Walking

Come talk a walk with me, amiga. It is a December afternoon in San Francisco, heading towards evening. The air is cool and soft, and when we reach the top of a hill, you'll see it's clear on the horizon, no haze as on warmer days. The trees and gardens are greener than ever, soaking up the wet of our mild winters. People are wearing their coats and scarves because they like to, but they're unlined, and it's really only fifty or fifty-five degrees. A gentle season. We'll stop by the post office to drop off these packages (belated Christmas gifts) and maybe see how the pomegranates are at the produce store across the street...

Second winter

It used to be hard for me to understand how a single being could contain both happiness and sadness. I learned that it's not a paradox.

The paradox now is doubting with faith. Or doubting faithfully.
/
Considering: Perth, Berlin, Munich, Sydney, Santa Fe. The next two years.
/
"What was it I was going to ask you?....Oh yeah. Are you a—" "Lesbian?" "No—" "Oh." "A pothead."

A couple different people have called me chill this year. I like it because it really surprises me.
/
Having graduated, there is a fantastic spaciousness to my life, something I would dance around in yelling "sixty years, sixty years, free free free anything I want, anywhere" but even that wouldn't really communicate to you how I feel. There is just so much time! I mean, what can't you do, with that amount of time? I've never been one to talk about "life" or "the real world" as something distinct from life-before-college-graduation, but at the moment it really does feel like the beginning of something truly mine.

I've been sick for the past week and a half, but it's pretty great to be alive/me/here.

There is no season like winter in San Francisco.

Déjà vu

San Francisco, December 2011.

Illinois, May 2011.

Strip mall

In January, we are all going back to Maui together: swimming in the ocean + TEN DAYS with these dears.

Gratitudes + things that are making me happy

• hot lemon water

• halving the number of Tumblr blogs I follow

• a possible loan of my DREAM camera from a Flickr neighbor and acquaintance-of-a-friend (which is slightly making me freak out)

• and speaking of amazing internet folk, the gift of a Flickr pro account through 2013 from Erin and Will, jeez!

• being done with school

• waking up with the Pacific on the horizon

• my first cup of green chai, courtesy of Ellie

• possibilities and freedom

• retrospect

free Beach House tracks including my addiction "Zebra"

• our little me-sized Christmas tree

Another Thanksgiving cemetary

"My sister thinks it's so awful that I sit on the graves when I read here..."  
Noel putting some juniper, I think, in her hair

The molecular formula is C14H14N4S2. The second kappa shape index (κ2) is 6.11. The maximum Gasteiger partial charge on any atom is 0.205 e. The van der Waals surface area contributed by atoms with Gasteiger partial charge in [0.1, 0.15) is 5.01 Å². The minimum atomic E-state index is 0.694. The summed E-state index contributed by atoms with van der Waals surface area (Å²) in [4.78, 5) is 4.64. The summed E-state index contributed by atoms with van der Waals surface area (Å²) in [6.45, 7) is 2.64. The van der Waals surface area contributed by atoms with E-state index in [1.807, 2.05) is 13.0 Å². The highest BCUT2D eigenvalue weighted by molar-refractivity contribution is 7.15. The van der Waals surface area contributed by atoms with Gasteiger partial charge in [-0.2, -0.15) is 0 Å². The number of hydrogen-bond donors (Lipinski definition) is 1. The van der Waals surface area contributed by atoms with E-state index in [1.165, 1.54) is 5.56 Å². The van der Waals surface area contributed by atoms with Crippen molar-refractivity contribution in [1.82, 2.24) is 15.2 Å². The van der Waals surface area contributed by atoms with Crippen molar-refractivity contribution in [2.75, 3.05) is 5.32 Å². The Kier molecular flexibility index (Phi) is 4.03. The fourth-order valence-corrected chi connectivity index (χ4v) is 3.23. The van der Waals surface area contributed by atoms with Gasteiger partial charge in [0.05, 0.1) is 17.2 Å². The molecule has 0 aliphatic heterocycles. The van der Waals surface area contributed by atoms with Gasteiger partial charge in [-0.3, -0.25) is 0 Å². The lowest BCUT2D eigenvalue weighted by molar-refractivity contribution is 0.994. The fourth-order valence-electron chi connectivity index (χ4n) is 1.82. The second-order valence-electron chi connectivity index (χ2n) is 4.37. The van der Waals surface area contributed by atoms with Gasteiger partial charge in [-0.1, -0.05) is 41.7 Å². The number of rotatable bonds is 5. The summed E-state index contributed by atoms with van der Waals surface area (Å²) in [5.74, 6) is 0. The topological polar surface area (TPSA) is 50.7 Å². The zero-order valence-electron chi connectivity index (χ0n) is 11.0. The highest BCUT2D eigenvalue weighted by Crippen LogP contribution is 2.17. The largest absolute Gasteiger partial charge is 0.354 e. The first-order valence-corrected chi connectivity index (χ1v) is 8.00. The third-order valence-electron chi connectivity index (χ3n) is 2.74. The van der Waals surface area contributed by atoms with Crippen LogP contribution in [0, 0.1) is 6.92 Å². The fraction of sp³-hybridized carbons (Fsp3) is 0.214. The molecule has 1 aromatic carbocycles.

the oldest headstone in the graveyard  
accidentally looking like a sour hipster

From "A Long Conversation"

All kinds of language fly into poetry, like it or not, or even if you’re
only
as we were     trying
          to keep an eye
         on the weapons on the street
     and under the street

Just here, our friend L.: bony, nerve-driven, closeted, working as a nurse when he can’t get teaching jobs. Jew from a dynasty of converts, philosopher trained as an engineer, he can’t fit in where his brilliant and privileged childhood pointed him. He too is losing patience: What is the use of studying philosophy if all that it does for you is enable you to talk with some plausibility about some abstruse questions of logic, etc . . . & if it does not improve your thinking about the important questions of everyday life, if it does not make you more conscientious than any journalist in the use of the dangerous phrases such people use for their own ends?

You see, I know that it’s difficult to think well about “certainty,” “probability,” perception, etc. But it is, if possible, still more difficult to think, or try to think, really honestly about your life and other people’s lives. And thinking about these things is NOT THRILLING, but often downright nasty. And when it’s nasty then it’s MOST important.

His high-pitched voice with its darker, hoarse undertone.

At least he didn’t walk out, he stayed, long fingers drumming.

– Adrienne Rich
in Midnight Salvage

Thanksgiving was like this


first I hosted


then we drove


there were dear kittens


lovely siblings-of-my-friend


we celebrated in a big house on the prairie


(I wish I'd been thoughtful about this light, sigh)


and then some more in the suburbs

Additionally: hymns / parents / grandparents / slouching / pie crusts / hummus / tea / tea / reading aloud...

You can see my hostfriend Noel's pictures here.

Read in November 2011

1. Dear Germany: Eine Amerikanerin in Deutschland, by Carol Kloeppel
"An American in Germany." Meh eh. I don't really like her voice; it has a (culturally) patronizing tone.

2. The Tempest, by William Shakespeare
Recommendations as to what recording of it to watch now, anyone?

3. Beauty Queens, by Libba Bray
Definitely froth. (Liberal USian) Feminist revenge fantasy? Some of it's kind of profound, some of it's eye-roll-inducing. On a micro level, the voice reminds me more of Meg Cabot more than of the Great and Terrible Beauty trilogy.

Goodbye, Chicago

I don't love this city, and of course it feels better to leave than to be left, but still it's not simple leaving it.

I'm returning to San Francisco today. My home-city. Maybe for a few months, maybe for forever. I don't know — we'll see.

You / I

"do you remember the way the girls
would call out 'love you!'
conveniently leaving out the 'I'
as if they didn’t want to commit
to their own declarations."

– David Berman (via)

My thoughts as I read this:

1. I do that.

2. It does feel more comfortable and less meaningful.

3. Resolved: no longer. Subject pronouns or bust. Let words have weight; I love you.

Playing / kiss

These are from October. My sister and her daughter. It never felt weird to say that she was expecting a baby, but thinking that she was going to be a mother did. It still surprises me when I phrase it that way to myself.